Winter Solstice: A Pagan Tradition

by Deanna Broadston
Guest Contributor

Pretend, if you will, that you and your entire family along with many of your precious farm animals all live together in a mud and waddle hut with a thatch roof. It is winter, and the days shorten. You and your family have done all you know to do to prepare for the harsh realities of this time.

Fruits and vegetables have been picked, some dried in the sun, some stored in cellar-like holes. Grains have been harvested and thrashed and are stored in great earthenware crocks; some of the grains have been ground for immediate use.

The meat has been hunted; the skins set aside for other use, the meats have been dried, cured, or smoked. What meat couldn’t be preserved was cooked and eaten at the Samhain celebration. But today is cold, the day short and the night long. It is the Winter Solstice. It is a night of celebration.

The Celts centered their celebration on the idea that the Ivy King (winter) is dying and the Oak King (summer) is being born. The sun, at its lowest point on the horizon, will rise a bit higher tomorrow and the day will be longer. Although this is only the mid-point of winter and the worst is yet to come, folks gather to celebrate the promise of spring.

Yule was (and still is) celebrated in many areas of Northern Europe and the British Isles in many different ways. The main thing all these customs have in common is the feasting, drinking and merrymaking of the season.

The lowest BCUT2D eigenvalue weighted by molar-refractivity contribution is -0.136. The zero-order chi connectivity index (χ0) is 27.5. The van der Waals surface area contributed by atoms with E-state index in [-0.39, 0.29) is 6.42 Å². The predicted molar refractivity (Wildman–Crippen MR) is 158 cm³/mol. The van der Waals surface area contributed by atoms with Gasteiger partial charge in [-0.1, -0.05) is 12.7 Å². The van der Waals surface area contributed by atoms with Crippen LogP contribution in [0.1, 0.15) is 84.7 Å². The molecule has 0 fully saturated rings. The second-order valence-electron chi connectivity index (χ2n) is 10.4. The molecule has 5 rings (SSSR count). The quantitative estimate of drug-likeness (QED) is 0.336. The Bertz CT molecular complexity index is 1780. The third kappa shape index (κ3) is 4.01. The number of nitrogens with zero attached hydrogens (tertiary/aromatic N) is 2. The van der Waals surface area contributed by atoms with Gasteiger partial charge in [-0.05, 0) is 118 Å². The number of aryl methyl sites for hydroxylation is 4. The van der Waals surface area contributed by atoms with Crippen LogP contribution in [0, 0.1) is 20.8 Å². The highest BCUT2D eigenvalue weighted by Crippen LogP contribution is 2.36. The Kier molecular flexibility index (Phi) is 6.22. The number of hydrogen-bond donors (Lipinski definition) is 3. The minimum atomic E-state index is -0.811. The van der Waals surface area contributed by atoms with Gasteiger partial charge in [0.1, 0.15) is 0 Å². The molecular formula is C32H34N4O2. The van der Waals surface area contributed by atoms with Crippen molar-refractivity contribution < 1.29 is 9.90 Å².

If there is a recurring theme among all the different Pagan* beliefs and celebrations of Yule, it is the theme of rejuvenation, rebirth, hope and promise as the sun climbs higher in the east and the days get longer.

There is much ado about Christians “stealing” Yule and making it their Christmas. I think it is pretty much agreed that the Jewish boy who became the Christ was born in the spring.

The Christians were not stupid; they knew it is easier to convert a person if you let them keep some of their traditions and celebrations and slowly rename their gods and their holidays.

Pagans do not celebrate the birth of Christ. We do however celebrate, in our own ways, some of his teachings: peace, love, joy, sharing and taking care of each other and the earth. So, in this season, let us all celebrate, as we believe, by keeping the promise of the returning sun and better days ahead.

*Pagan is an “umbrella” term for non-earth based religions or practices.
Copyright The Gayly 12/24/2017 @ 1:43 a.m.